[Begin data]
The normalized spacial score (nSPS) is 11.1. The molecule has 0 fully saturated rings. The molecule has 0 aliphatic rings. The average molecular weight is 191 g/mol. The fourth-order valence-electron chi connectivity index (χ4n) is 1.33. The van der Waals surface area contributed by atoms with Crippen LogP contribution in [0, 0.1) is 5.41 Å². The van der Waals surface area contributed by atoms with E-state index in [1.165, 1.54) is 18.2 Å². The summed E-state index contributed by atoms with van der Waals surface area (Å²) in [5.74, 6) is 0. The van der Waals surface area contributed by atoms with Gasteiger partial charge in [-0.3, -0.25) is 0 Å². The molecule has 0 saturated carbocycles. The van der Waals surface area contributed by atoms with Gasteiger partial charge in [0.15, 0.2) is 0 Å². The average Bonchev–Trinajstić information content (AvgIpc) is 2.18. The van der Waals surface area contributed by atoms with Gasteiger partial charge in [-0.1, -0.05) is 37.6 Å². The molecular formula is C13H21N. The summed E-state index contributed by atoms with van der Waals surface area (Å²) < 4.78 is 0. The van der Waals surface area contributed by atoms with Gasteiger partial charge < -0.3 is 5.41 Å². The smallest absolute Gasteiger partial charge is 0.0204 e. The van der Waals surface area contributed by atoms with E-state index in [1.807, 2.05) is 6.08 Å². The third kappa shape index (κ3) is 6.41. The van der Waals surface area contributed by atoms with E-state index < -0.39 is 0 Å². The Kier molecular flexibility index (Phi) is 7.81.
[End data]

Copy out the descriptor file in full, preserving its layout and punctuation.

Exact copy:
The normalized spacial score (nSPS) is 11.1. The molecule has 0 fully saturated rings. The molecule has 0 aliphatic rings. The average molecular weight is 191 g/mol. The fourth-order valence-electron chi connectivity index (χ4n) is 1.33. The van der Waals surface area contributed by atoms with Crippen LogP contribution in [0, 0.1) is 5.41 Å². The van der Waals surface area contributed by atoms with E-state index in [1.165, 1.54) is 18.2 Å². The summed E-state index contributed by atoms with van der Waals surface area (Å²) in [5.74, 6) is 0. The van der Waals surface area contributed by atoms with Gasteiger partial charge in [-0.3, -0.25) is 0 Å². The molecule has 0 saturated carbocycles. The van der Waals surface area contributed by atoms with Gasteiger partial charge in [0.15, 0.2) is 0 Å². The average Bonchev–Trinajstić information content (AvgIpc) is 2.18. The van der Waals surface area contributed by atoms with Gasteiger partial charge in [-0.1, -0.05) is 37.6 Å². The molecular formula is C13H21N. The summed E-state index contributed by atoms with van der Waals surface area (Å²) < 4.78 is 0. The van der Waals surface area contributed by atoms with Gasteiger partial charge < -0.3 is 5.41 Å². The smallest absolute Gasteiger partial charge is 0.0204 e. The van der Waals surface area contributed by atoms with E-state index in [1.807, 2.05) is 6.08 Å². The third kappa shape index (κ3) is 6.41. The van der Waals surface area contributed by atoms with E-state index < -0.39 is 0 Å². The Kier molecular flexibility index (Phi) is 7.81.